Paige Marlatt Dorr
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More than 24 outreach events held in communities affected by for-profit chain’s sudden collapse
SACRAMENTO, Calif. – California community colleges, working with other state and federal partners, have participated
in more than two dozen outreach meetings with former ITT Technical Institute students affected by the for-profit chain’s
sudden closure earlier this month and assisted more than 600 students at these events.
“What happened to these students is heartbreaking,” said California Community Colleges Interim Chancellor Erik E. Skinner. “Since the beginning of this crisis, our colleges have stepped up to help these students understand their options and the opportunities that community colleges offer. Some students have successfully made the transition and we expect to serve more at the start of the winter term.”
One of those students, Jeremy Mauricio, of Ventura, was one year shy of completing a degree in electrical engineering and communications technology at ITT Tech. He previously attended Oxnard College in the Ventura County Community College District 16 years ago, serving in the Associated Student Government during his time on campus. He later enrolled at ITT Tech, but this month returned to Oxnard College to finish his studies, with the goal of transferring to a four-year college or university to complete a bachelor’s degree.
“The nationwide shutdown of ITT has allowed me to return to a system and the college that was always there and had not let me down so many years prior,” Mauricio said. “The fact that [Oxnard College] has stepped up to recognize the position that we were left in and in such a timely manner after this "crisis" only reaffirms my previously held beliefs.”
Jeremy offered advice for fellow ITT students, as he understands everyone was affected differently by the sudden
closure: “You are not alone, and your perseverance is what will see you through. Education is for everyone.”
Gerardo Chavez, a 23-year-old student from Fillmore, is enrolling this fall at College of the Canyons. He spent more than three years at ITT Tech and was six months away from graduating with a degree in electronics. He met with a Canyons counselor, and they put together a two-year education plan for him, using his ITT classes to fulfill prerequisites and place him in college math. Gerardo wants to eventually transfer to California State University, Northridge to complete a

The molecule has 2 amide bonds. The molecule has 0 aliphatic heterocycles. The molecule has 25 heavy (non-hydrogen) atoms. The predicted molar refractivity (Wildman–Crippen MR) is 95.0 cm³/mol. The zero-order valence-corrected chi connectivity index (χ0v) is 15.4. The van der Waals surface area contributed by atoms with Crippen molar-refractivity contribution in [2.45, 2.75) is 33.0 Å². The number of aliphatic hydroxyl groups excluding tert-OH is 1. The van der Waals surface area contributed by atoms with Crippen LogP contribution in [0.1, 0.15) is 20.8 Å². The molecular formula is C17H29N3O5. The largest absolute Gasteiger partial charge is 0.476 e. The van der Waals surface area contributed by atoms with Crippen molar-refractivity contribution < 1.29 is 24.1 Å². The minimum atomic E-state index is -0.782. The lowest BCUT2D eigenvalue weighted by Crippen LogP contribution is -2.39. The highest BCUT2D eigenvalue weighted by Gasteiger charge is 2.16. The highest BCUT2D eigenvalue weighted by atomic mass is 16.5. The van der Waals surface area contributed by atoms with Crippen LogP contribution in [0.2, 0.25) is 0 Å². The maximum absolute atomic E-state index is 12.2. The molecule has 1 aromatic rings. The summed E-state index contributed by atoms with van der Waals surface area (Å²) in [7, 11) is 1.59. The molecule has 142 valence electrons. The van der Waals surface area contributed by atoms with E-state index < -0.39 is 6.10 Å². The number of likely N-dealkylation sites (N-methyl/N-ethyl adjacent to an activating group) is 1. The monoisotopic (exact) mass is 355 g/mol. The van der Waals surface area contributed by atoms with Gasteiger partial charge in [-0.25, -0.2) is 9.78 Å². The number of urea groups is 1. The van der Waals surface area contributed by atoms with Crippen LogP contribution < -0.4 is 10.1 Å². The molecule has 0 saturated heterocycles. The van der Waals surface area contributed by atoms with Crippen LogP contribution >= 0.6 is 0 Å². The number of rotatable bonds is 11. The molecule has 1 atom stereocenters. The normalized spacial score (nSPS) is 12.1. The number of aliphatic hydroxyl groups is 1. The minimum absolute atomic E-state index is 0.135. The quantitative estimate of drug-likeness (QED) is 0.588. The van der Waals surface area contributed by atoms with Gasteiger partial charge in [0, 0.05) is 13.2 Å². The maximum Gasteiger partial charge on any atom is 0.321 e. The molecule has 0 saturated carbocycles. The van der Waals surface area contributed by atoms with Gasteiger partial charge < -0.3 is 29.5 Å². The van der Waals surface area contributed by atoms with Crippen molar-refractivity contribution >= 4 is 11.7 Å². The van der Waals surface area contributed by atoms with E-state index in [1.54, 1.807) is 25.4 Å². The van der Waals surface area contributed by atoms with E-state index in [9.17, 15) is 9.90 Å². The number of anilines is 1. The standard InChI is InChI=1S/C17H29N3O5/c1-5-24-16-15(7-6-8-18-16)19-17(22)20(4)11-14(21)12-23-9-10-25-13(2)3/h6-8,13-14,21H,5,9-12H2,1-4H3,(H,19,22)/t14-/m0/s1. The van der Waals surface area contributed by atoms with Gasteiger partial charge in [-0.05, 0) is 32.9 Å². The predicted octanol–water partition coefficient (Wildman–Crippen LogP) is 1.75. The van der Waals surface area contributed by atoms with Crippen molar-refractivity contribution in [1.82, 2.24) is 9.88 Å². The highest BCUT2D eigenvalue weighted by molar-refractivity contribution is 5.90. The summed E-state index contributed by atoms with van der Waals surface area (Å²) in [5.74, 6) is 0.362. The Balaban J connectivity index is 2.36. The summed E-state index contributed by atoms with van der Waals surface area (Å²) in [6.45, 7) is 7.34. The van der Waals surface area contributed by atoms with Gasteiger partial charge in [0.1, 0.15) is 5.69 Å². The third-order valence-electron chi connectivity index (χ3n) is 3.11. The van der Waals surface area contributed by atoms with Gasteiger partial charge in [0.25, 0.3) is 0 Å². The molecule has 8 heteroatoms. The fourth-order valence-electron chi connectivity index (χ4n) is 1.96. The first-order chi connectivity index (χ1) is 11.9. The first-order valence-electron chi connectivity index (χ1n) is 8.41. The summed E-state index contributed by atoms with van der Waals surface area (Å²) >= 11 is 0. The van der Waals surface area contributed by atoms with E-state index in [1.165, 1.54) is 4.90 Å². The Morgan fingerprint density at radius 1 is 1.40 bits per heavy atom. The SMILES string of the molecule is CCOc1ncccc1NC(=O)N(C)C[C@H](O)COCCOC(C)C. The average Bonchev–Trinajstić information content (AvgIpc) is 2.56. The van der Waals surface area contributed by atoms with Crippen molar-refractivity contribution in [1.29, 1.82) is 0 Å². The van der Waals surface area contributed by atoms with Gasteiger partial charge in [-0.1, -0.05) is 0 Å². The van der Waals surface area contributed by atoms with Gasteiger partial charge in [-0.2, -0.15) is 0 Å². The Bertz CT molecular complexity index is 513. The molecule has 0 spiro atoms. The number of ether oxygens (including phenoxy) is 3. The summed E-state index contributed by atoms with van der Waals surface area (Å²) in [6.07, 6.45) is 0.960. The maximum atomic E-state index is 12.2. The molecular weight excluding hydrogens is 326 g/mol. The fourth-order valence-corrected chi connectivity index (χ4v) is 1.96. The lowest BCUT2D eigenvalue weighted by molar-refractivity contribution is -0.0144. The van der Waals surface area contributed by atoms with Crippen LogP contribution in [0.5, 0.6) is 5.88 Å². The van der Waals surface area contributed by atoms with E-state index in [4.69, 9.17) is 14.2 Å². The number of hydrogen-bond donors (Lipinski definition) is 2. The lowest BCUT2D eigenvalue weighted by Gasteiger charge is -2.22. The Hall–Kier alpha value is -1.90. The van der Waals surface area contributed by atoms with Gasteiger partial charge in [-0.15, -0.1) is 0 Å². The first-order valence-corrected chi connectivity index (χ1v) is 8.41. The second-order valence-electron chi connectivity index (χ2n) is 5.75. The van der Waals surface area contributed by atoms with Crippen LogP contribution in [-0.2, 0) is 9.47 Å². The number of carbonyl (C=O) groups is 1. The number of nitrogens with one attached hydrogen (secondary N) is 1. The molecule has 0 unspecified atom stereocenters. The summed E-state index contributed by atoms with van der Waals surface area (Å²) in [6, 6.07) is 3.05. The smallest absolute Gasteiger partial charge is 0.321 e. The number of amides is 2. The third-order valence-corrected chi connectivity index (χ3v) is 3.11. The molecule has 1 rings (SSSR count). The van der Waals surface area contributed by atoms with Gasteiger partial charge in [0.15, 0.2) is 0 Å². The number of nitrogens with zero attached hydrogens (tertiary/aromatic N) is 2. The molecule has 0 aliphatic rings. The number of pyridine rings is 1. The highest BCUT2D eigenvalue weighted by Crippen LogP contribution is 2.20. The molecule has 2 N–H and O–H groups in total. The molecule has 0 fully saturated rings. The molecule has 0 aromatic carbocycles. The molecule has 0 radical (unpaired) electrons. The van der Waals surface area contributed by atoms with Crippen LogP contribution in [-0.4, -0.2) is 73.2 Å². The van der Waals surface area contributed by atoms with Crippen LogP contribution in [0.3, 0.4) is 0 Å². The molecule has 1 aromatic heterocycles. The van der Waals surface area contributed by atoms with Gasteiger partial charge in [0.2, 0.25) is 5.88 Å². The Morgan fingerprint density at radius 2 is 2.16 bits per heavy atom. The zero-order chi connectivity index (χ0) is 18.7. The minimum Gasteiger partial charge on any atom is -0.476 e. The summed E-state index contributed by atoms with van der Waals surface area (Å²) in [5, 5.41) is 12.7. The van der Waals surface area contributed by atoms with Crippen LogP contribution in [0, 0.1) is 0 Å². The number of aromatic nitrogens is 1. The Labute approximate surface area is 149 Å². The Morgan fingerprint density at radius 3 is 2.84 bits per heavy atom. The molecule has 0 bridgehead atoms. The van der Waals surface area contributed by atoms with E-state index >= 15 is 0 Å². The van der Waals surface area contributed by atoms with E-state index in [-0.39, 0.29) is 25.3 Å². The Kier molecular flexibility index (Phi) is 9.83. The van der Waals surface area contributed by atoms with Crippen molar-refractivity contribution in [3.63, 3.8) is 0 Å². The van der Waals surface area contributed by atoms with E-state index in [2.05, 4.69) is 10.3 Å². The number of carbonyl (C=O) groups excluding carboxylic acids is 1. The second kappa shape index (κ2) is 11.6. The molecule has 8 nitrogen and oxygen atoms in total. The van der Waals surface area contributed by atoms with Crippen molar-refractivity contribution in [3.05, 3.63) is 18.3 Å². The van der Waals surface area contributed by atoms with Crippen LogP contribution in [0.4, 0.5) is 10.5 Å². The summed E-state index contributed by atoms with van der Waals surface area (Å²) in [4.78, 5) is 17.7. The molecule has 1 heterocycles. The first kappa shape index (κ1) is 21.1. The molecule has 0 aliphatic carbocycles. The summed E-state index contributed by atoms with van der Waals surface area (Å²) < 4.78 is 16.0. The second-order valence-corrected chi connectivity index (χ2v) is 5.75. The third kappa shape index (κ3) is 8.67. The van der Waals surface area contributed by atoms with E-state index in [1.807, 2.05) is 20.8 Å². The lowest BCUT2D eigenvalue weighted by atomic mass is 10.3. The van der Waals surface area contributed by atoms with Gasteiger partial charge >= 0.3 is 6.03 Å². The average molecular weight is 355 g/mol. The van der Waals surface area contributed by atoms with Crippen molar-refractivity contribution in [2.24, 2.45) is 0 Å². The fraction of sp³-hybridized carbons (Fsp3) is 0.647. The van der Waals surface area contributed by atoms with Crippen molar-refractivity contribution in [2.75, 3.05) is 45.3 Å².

degree in electrical engineering.
“The Chancellor’s Office will continue to work with the Bureau for Private Postsecondary Education to help students find a way to complete their educational goals,” said Skinner.
In addition to the outreach provided by the colleges, the “I Can Afford College” financial awareness campaign sponsored by the California Community Colleges is also supporting former ITT students by:
Providing financial aid information resource materials to displaced ITT students at community events hosted by the Bureau for Private Postsecondary Education (BPPE).
Promoting online resources and community event information through the "I Can" social media channels
(Twitter, Facebook, Instagram).
Coordinating with the BPPE to provide on-site support at the community events through "I Can" information tables and one-on-one assistance connecting students directly to financial aid resources at their local community college.
California’s 113 community colleges offer hundreds of affordable programs including associates degrees, Associate Degrees for Transfer, career technical education certificates and workforce training. Many of the programs are similar to the programs ITT Tech was offering, including writing and computational skills for business, health information technology, management and team building, information technology management and small business management.
Students can learn more about their options through the Federal Student Aid website at:
Students can find resources on financial aid, enrollment, student performance outcomes and career orientation
Students can apply for the Student Tuition Recovery Fund with the BPPE at:
Students can learn more about their rights when a school closes down at:
The California Community Colleges is the largest system of higher education in the nation composed of 72 districts and 113 colleges serving 2.1 million students per year. Community colleges supply workforce training, basic skills education in English and math, and prepare students for transfer to four-year institutions. The Chancellor’s Office provides leadership, advocacy and support under the direction of the Board of Governors of the California Community Colleges. For more information about the community colleges, please visit http://californiacommunitycolleges.cccco.edu/, https://www.facebook.com/CACommColleges or https://twitter.com/CalCommColleges.